The Roberts Court and Supreme Court's New Antitrust Law for the Global Knowledge and Entrepreneurial Economy in a “Perfect Storm” of Danger—And Opportunity

Date01 March 2009
Published date01 March 2009
Subject MatterEconomics
The Roberts Court and Supreme Court’s
new antitrust law for the global knowledge
and entrepreneurial economy in a “perfect
storm” of danger—and opportunity
In 1905, new facts had emerged that changed science forever.
The greatest theory then known to science, Newtonian physics,
failed to explain them.
“All of my attempts to adapt the theoretical foundation of physics
to this knowledge failed completely,” Albert Einstein explained. “The
ground had been pulled out from under us, with no firm foundation
to be seen anywhere.”1
Einstein accepted the new facts and crafted an entirely new the-
ory. His theory explained the new facts regarding the photoelectric
effect, something Newtonian physics could not do, and was the basis
for his only Nobel Prize. He was twenty-six years old.2
Similarly in the fall of 2008, in the midst of the greatest financial
turmoil since the 1980s and the Great Depression, borrowing Ein-
THE ANTITRUST BULLETIN:Vol. 54, No. 1/Spring 2009 :157
ATB Spring 2009 article by: Weller 06-25-2009 Rev.
* Charles D. Weller, LLC, Cleveland, Ohio
2Id. at 96–101.
© 2009 by Federal Legal Publications, Inc.
stein’s words, the ground has again been pulled out from under us
and no firm foundation is seen anywhere. In the words of the “pre-
eminent management thinker of our time,”3Peter Drucker, we are in
an “age of discontinuity,” the “foundations have shifted under our
feet,”4and the best known theories in antitrust, economics, govern-
ment, and other fields cannot be assumed to work adequately with
the new facts—like Newtonian physics in 1905. Three facts cited by
Drucker are especially promising, and in ways revolutionary:
Global Knowledge Economy is Replacing National Industrial Economies.
“Knowledge has become the central economic resource” for creat-
ing wealth, in the U. S. and internationally.5
New Entrepreneurial Economy. The “most significant and hopeful
event to have occurred in recent economic and social history” is
“the emergence of a truly entrepreneurial economy in the United
States,” starting in the 1970s and now spreading worldwide.6
Knowledge is Changing From Disciplines to Application. “What is
totally new,” and “in contradiction to all the modern university
has ever believed,” is the “shift away from disciplines as the center
of teaching and learning” to organization by applications, which
was “bound to happen as application became central to knowl-
edge.”7This shift also makes each discipline accountable to some-
thing beyond its own walls and its own members—areas of
application, just as science and law are accountable to an outside
measure, factual reality.
These new factual realities can unleash a “perfect storm” of
opportunity for the United States and for people around the world.
Palpable proof of the opportunity in these doom and gloom times
includes these examples:
158 :THE ANTITRUST BULLETIN:Vol. 54, No. 1/Spring 2009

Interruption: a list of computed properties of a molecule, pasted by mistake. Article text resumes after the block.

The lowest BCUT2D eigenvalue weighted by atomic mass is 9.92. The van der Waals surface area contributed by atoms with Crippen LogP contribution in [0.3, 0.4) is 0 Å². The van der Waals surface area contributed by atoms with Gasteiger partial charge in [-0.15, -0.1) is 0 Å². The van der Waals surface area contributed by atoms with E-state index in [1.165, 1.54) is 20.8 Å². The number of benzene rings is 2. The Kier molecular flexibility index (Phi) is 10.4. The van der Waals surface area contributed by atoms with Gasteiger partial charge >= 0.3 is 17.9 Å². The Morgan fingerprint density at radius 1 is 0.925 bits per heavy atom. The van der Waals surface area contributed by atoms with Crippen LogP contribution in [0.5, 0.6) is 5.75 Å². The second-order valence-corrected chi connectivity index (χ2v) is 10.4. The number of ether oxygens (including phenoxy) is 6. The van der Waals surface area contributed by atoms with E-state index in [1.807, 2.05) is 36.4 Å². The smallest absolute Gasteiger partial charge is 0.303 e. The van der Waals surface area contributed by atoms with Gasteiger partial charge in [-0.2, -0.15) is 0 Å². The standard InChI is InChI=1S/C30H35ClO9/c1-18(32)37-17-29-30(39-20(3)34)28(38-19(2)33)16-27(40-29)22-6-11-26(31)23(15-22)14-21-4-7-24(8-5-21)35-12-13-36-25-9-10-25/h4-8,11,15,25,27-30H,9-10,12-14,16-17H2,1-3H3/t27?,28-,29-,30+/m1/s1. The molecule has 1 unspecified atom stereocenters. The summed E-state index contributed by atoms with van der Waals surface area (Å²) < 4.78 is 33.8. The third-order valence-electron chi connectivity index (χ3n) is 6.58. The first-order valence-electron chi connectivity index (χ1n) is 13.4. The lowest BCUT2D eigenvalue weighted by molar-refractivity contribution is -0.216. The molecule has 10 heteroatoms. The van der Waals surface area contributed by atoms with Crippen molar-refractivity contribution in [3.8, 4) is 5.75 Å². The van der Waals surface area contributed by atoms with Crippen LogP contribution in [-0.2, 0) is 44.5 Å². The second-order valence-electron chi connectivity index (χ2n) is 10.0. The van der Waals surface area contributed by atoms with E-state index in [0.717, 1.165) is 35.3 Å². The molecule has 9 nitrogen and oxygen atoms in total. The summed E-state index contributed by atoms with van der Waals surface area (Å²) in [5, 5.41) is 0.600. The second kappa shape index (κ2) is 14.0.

3Amanda Bennett, Management Guru, WALL ST. J., July 28, 1987, at 1. See
Peter Drucker,T
HE ECONOMIST, Oct. 17, 2008,
(“Peter Drucker is the one guru to whom other gurus kowtow.”).
Drucker on the New Business Realities, in Symposium: New Foundations for Joint
Ventures and Antitrust, 44 ANTITRUST BULL.787, 799 (1999).
5DRUCKER, supra note 4, at 40.
7DRUCKER, supra note 4, at 350.
ATB Spring 2009 article by: Weller 06-25-2009 Rev.
Google did not exist ten years ago. Today it has cash revenues of
$20 billion and a market capitalization of $150 billion.
Apple’s iPod/iTunes did not exist five years ago. Today they gener-
ate $10 billion in revenue and have helped Apple’s stock grow from
a market capitalization of $1 billion in 2003 to $150 billion in 2008.
Manufacturing companies like Cleveland’s Parker-Hannifin and
Nordson Corp., Canton, Ohio’s Timken Co. and Akron’s B. W.
Rogers Co., have switched from cost-plus pricing to customer-
value pricing to prosper in the global economy. (See part V.)
At the same time, the new factual realities of a global knowl-
edge and entrepreneurial economy raise critical questions about the
assumptions of antitrust law and policy crafted in another eco-
nomic era. Moreover, they provide a fundamentally new factual
foundation for antitrust law and policy. This article explores the
application and implications of these new factual realities for
antitrust law and policy under the Roberts Court since 2005 and in
the future, as well as the sea-change in applicable law by the
Supreme Court since 1977.
Part I highlights some of the key factual differences between a
global knowledge and entrepreneurial economy and the national
industrial economy facts upon which U.S. antitrust law and policy of
the past rest.
Part II shows that the Roberts Court since 2005 and the Supreme
Court since 1977, like Einstein responding to new facts, have already
significantly revised antitrust law and litigation.
As to antitrust litigation, part II.A shows that the Roberts Court
2007 Twombly 8decision is just the tip of the iceberg of the Supreme
Court’s major changes in litigation law impacting antitrust from
inside and outside antitrust, as if responding to the stunningly low
regard with which World Economic Forum surveys of over 10,000
people doing business internationally rank the U.S. state and federal
judicial systems. (See part II. A.).
As to substantive antitrust law, part II.B shows that the Roberts
Court since 2005 has continued what the Supreme Court started in
8Bell Atl. Corp. v. Twombly, 127 S. Ct. 1955 (2007).
ATB Spring 2009 article by: Weller 06-25-2009 Rev.

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